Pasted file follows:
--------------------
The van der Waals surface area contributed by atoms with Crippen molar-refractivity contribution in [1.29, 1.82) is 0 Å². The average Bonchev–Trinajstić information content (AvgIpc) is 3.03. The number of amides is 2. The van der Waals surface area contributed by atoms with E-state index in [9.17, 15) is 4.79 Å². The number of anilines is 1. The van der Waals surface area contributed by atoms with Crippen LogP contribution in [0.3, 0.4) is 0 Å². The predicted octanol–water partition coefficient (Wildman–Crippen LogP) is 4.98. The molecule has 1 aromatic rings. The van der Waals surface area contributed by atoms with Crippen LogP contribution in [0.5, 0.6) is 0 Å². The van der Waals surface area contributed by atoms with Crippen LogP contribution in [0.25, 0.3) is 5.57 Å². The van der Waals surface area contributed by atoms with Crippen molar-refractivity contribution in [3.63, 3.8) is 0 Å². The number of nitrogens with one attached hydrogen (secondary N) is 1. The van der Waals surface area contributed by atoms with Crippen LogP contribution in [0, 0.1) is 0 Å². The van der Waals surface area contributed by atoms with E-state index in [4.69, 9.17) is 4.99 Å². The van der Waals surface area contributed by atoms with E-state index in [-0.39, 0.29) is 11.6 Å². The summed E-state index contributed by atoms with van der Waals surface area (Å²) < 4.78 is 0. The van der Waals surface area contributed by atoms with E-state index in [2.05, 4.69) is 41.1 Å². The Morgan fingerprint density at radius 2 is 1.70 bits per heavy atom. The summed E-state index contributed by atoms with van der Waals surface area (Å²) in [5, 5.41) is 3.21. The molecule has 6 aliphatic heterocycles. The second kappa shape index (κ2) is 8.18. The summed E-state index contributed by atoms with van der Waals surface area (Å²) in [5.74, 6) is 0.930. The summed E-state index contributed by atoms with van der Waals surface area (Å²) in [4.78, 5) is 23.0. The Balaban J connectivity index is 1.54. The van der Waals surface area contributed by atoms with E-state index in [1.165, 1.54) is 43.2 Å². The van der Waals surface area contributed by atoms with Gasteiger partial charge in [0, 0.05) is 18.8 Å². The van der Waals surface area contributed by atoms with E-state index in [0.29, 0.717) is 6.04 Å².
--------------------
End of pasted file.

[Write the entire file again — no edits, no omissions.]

The van der Waals surface area contributed by atoms with Crippen molar-refractivity contribution in [1.29, 1.82) is 0 Å². The average Bonchev–Trinajstić information content (AvgIpc) is 3.03. The number of amides is 2. The van der Waals surface area contributed by atoms with E-state index in [9.17, 15) is 4.79 Å². The number of anilines is 1. The van der Waals surface area contributed by atoms with Crippen LogP contribution in [0.3, 0.4) is 0 Å². The predicted octanol–water partition coefficient (Wildman–Crippen LogP) is 4.98. The molecule has 1 aromatic rings. The van der Waals surface area contributed by atoms with Crippen LogP contribution in [0.5, 0.6) is 0 Å². The van der Waals surface area contributed by atoms with Crippen LogP contribution in [0.25, 0.3) is 5.57 Å². The van der Waals surface area contributed by atoms with Crippen molar-refractivity contribution in [3.63, 3.8) is 0 Å². The number of nitrogens with one attached hydrogen (secondary N) is 1. The van der Waals surface area contributed by atoms with Crippen LogP contribution in [0, 0.1) is 0 Å². The van der Waals surface area contributed by atoms with E-state index in [4.69, 9.17) is 4.99 Å². The van der Waals surface area contributed by atoms with E-state index in [-0.39, 0.29) is 11.6 Å². The summed E-state index contributed by atoms with van der Waals surface area (Å²) < 4.78 is 0. The van der Waals surface area contributed by atoms with E-state index in [2.05, 4.69) is 41.1 Å². The Morgan fingerprint density at radius 2 is 1.70 bits per heavy atom. The summed E-state index contributed by atoms with van der Waals surface area (Å²) in [5, 5.41) is 3.21. The molecule has 6 aliphatic heterocycles. The second kappa shape index (κ2) is 8.18. The summed E-state index contributed by atoms with van der Waals surface area (Å²) in [5.74, 6) is 0.930. The summed E-state index contributed by atoms with van der Waals surface area (Å²) in [4.78, 5) is 23.0. The Balaban J connectivity index is 1.54. The van der Waals surface area contributed by atoms with E-state index in [1.165, 1.54) is 43.2 Å². The van der Waals surface area contributed by atoms with Gasteiger partial charge in [0, 0.05) is 18.8 Å². The van der Waals surface area contributed by atoms with E-state index in [0.29, 0.717) is 6.04 Å².